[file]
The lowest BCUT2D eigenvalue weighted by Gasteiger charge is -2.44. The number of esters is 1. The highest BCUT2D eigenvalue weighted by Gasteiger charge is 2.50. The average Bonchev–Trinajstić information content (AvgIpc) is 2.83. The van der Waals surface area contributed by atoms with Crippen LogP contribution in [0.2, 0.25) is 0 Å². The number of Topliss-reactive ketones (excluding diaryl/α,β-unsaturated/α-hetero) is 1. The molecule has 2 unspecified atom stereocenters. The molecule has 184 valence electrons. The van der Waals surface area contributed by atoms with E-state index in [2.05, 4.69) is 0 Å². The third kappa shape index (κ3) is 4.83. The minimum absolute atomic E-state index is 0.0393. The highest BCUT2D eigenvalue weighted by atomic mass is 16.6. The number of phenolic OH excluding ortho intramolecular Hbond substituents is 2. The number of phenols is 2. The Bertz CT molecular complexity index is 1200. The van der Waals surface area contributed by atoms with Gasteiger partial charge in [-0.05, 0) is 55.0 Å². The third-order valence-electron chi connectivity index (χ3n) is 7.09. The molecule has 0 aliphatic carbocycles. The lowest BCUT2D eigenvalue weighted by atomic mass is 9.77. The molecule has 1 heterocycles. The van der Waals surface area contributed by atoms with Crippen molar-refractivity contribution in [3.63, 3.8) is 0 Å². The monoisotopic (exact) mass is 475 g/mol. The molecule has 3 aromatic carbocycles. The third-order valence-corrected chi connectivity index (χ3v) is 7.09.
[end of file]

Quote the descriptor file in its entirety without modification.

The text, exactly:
The lowest BCUT2D eigenvalue weighted by Gasteiger charge is -2.44. The number of esters is 1. The highest BCUT2D eigenvalue weighted by Gasteiger charge is 2.50. The average Bonchev–Trinajstić information content (AvgIpc) is 2.83. The van der Waals surface area contributed by atoms with Crippen LogP contribution in [0.2, 0.25) is 0 Å². The number of Topliss-reactive ketones (excluding diaryl/α,β-unsaturated/α-hetero) is 1. The molecule has 2 unspecified atom stereocenters. The molecule has 184 valence electrons. The van der Waals surface area contributed by atoms with E-state index in [2.05, 4.69) is 0 Å². The third kappa shape index (κ3) is 4.83. The minimum absolute atomic E-state index is 0.0393. The highest BCUT2D eigenvalue weighted by atomic mass is 16.6. The number of phenolic OH excluding ortho intramolecular Hbond substituents is 2. The number of phenols is 2. The Bertz CT molecular complexity index is 1200. The van der Waals surface area contributed by atoms with Gasteiger partial charge in [-0.05, 0) is 55.0 Å². The third-order valence-electron chi connectivity index (χ3n) is 7.09. The molecule has 0 aliphatic carbocycles. The lowest BCUT2D eigenvalue weighted by atomic mass is 9.77. The molecule has 1 heterocycles. The van der Waals surface area contributed by atoms with Crippen molar-refractivity contribution in [3.63, 3.8) is 0 Å². The monoisotopic (exact) mass is 475 g/mol. The molecule has 3 aromatic carbocycles. The third-order valence-corrected chi connectivity index (χ3v) is 7.09.